music in the park san jose

.‘The Quiet Girl’ Weaves Spell With Gentle Sounds of Gaelic

Gentle Irish drama ‘The Quiet Girl’ weaves its spell carefully, with compassion

music in the park san jose

In Colm Bairéad’s remarkable new drama The Quiet Girl, it’s 1981 in rural Ireland, where families speak Irish Gaelic at home and cows are a perfectly apt topic of dinnertime. And there’s a new face at the dinner table.

Sitting across from Eileen and Seán Kinsella is nine-year-old Cáit, a lovely whisper of a girl played by first-time actor Catherine Clinch. They don’t know exactly what to make of Cáit at first, but she’s here to stay—for a year.

How Cáit came to live with her aunt and uncle is etched into the film’s opening scenes. There’s no time or money to care for Cáit or her siblings properly. Her father, Dan (Michael Patric), is a careless, drunken fool—described by his daughters as a “feckin’ piss-pants”—who’d rather lose money on football or at the track than help at their farm. Poor bedraggled Mam (mom) Mary (actor Kate Nic Chonaonaigh) doesn’t look well—she’s expecting another baby, one more mouth to feed.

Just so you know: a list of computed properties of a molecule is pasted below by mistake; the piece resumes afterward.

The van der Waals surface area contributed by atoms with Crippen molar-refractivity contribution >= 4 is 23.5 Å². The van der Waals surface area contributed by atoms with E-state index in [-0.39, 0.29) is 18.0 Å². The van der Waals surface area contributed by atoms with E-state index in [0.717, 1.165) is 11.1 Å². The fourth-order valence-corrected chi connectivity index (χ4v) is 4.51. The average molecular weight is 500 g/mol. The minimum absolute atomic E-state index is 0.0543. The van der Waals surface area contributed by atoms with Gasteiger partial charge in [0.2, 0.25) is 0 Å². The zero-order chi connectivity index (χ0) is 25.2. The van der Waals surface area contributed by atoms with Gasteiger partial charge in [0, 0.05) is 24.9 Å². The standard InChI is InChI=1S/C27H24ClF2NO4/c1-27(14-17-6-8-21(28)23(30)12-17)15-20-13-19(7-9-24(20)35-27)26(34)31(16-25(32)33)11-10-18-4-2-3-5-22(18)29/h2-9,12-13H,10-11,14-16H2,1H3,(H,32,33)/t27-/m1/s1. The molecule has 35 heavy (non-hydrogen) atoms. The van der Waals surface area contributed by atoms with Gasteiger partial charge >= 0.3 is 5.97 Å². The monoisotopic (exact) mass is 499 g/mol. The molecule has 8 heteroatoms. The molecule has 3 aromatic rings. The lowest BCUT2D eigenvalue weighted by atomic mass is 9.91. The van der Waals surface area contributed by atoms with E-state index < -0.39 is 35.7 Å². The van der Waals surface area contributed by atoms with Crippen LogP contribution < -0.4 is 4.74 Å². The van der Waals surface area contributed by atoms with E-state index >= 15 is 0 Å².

So when the neglected daughter gets packed off to stay with the family Cinnsealach—that’s the family name Kinsella, in Irish—she’s a stranger to them, and they to her. But there’s something in her auntie Eibhlín’s—that is, Eileen’s—calm, warm expression that’s hard to put into words. There’s an unspoken feeling of love in the air between them.

The Irish language is practically unpronounceable for contemporary American tongues, but it’s a thing of beauty to hear. It’s a language in which seemingly even the most urgent information is tucked into an unselfconscious flow. It’s the language of gooseberry pie and a hot cup of tea, of getting tucked into bed at night, of helping Uncle Seán care for the cows, of stories about a deep pool of pure water in the forest, of fishermen’s tales of a horse found floating in the ocean. And also it’s the language of going into Waterford town—on the coast of the Celtic Sea in southeastern Ireland—to buy Cáit a whole new set of clothes to wear to church, to show her she’s a treasured member of the family, “good as go.”

An Cailín Ciúin (the film’s Irish title) isn’t the ordinary type of “feel-good” flick, packaged and processed with musical cues and soppy speeches. The best strategy for experiencing the story is to slow down, watch and listen. Bairéad beguiles the audience into seeing Cáit’s life unfold as she does. Relax, and let it charm.

Opens Friday at AMC Mercado in Santa Clara.


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